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THE NEW YORK TIMES: Oil Prices Settle at Record Near $60

THE NEW YORK TIMES: Oil Prices Settle at Record Near $60

Saturday 25 June 2005


VIENNA, Austria (AP) — Crude oil futures settled at a record near $60 a barrel Friday as prices rose on speculative buying and fears of supply disruptions due to refinery glitches.

Analysts said the bullish momentum was supported mainly by talk of several minor refinery snags in California, including an outage at Shell’s Martinez plant, fueling fears of supply disruptions at the start of the high-demand summer driving season. OPEC suggestions that it was willing to hike output left markets unimpressed, they said.

After climbing as high as $60 a barrel for the second straight day, light, sweet crude for August settled at $59.84, an increase of 42 cents on the New York Mercantile Exchange. It was a record close on Nymex, where oil futures have been traded since 1983.

Heating oil futures fell 2.52 cents to $1.6504 per gallon, while gasoline futures fell less than a penny to $1.6557 per gallon.

On London’s International Petroleum Exchange, Brent crude futures for August delivery rose 40 cents to settle at $58.40 a barrel.

Oil prices are nearly 60 percent higher than a year ago, though still below the inflation-adjusted high above $90 a barrel set in 1980.

”It’s hard to find sellers in the market. … Bids are outnumbering offers,” said Ken Hasegawa, a broker at Tokyo-based Himawari CX.

It was not the first time the August crude contract hit the $60 a barrel level — that happened back on April 4, when prices hit $60.02. But it is significant because August is now the front month contract, meaning it is the next to expire and is generally the most actively traded.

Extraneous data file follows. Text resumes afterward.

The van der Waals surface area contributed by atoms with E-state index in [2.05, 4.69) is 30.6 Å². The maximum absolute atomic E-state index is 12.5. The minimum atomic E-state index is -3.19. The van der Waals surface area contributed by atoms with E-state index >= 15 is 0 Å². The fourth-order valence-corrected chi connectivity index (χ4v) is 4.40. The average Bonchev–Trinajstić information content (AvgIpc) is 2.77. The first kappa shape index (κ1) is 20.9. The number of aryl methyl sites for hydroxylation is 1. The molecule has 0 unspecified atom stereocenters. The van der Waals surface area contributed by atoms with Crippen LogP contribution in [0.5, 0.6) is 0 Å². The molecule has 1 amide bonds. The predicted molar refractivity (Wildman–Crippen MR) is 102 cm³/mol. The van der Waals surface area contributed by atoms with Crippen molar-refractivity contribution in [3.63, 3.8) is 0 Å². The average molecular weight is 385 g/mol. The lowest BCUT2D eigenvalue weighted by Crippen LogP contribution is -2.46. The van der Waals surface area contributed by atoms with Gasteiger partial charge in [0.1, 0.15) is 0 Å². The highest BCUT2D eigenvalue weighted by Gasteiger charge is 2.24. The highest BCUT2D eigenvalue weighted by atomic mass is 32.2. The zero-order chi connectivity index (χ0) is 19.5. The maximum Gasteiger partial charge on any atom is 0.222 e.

The July contract expired Tuesday.

Analyst Daniel Hynes at ANZ Bank in Melbourne, Australia, said the rise has ”almost purely been built on supply disruption fears.” PVM Oil Associates in Vienna, Austria, touched on the same theme, saying the bullish trend was due to ”strong demand and against a background of capacity tightness.”

Any glitch in the aging U.S. refining system puts more strain on the global supply chain because its refining capacity is running at maximized levels, making the world’s largest energy consumer reliant on imports of gasoline. The logjam in the production line is contributing to the build in petroleum products in America, analysts say.

Also, there is little excess production capacity to buffer the market from any prolonged output disruption. Excess production capacity is estimated to be about 1.5 million barrels a day.

As global demand stays strong, and populous countries such as China and India increase their consumption of energy, there are fears the producers will not be able to meet escalating demand as the second half of 2005 kicks in.

China imported 10.4 million metric tons of crude oil in May, or an average of 2.46 million barrels a day, up 8.2 percent from a year ago, data issued Friday by the General Administration of Customs showed.

Still, with all these factors in the mix, analysts said the market was less affected by any significant loss of supply or sign of a demand surge than it was by speculation.

Japan’s Economy Minister Heizo Takenaka said Friday Tokyo will continue to monitor oil prices closely to see if the current surge is part of a long-term trend that could be a potential risk for Japan, the world’s No. 1 oil importer.

”Oil prices in the mid- to long-term are a risk factor for the economy. We must closely monitor their moves,” he told a news conference.

Associated Press Writers Mari Yamaguchi in Tokyo and Gillian Wong in Singapore contributed to this report.

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